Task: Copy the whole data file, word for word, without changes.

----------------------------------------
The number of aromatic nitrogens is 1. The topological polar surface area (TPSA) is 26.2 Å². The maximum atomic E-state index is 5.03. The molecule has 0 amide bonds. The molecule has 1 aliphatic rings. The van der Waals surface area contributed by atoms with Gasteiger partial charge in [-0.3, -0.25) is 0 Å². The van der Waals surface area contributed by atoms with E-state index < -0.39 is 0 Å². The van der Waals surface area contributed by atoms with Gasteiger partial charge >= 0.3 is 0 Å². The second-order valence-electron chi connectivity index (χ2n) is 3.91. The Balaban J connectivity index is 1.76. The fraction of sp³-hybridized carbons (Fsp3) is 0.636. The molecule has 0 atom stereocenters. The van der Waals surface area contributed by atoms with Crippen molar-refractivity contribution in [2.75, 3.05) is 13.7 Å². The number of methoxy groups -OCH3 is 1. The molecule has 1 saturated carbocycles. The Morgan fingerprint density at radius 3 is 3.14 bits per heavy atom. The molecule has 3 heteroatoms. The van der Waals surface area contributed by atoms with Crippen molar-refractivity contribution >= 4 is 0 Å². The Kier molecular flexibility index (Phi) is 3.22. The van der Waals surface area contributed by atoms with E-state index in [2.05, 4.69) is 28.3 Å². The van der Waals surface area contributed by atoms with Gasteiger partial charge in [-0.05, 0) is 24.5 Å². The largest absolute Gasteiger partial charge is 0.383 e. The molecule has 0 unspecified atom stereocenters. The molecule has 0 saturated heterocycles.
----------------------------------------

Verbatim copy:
The number of aromatic nitrogens is 1. The topological polar surface area (TPSA) is 26.2 Å². The maximum atomic E-state index is 5.03. The molecule has 0 amide bonds. The molecule has 1 aliphatic rings. The van der Waals surface area contributed by atoms with Gasteiger partial charge in [-0.3, -0.25) is 0 Å². The van der Waals surface area contributed by atoms with E-state index < -0.39 is 0 Å². The van der Waals surface area contributed by atoms with Gasteiger partial charge >= 0.3 is 0 Å². The second-order valence-electron chi connectivity index (χ2n) is 3.91. The Balaban J connectivity index is 1.76. The fraction of sp³-hybridized carbons (Fsp3) is 0.636. The molecule has 0 atom stereocenters. The van der Waals surface area contributed by atoms with Crippen molar-refractivity contribution in [2.75, 3.05) is 13.7 Å². The number of methoxy groups -OCH3 is 1. The molecule has 1 saturated carbocycles. The Morgan fingerprint density at radius 3 is 3.14 bits per heavy atom. The molecule has 3 heteroatoms. The van der Waals surface area contributed by atoms with Crippen molar-refractivity contribution >= 4 is 0 Å². The Kier molecular flexibility index (Phi) is 3.22. The van der Waals surface area contributed by atoms with E-state index in [2.05, 4.69) is 28.3 Å². The van der Waals surface area contributed by atoms with Gasteiger partial charge in [-0.05, 0) is 24.5 Å². The largest absolute Gasteiger partial charge is 0.383 e. The molecule has 0 unspecified atom stereocenters. The molecule has 0 saturated heterocycles.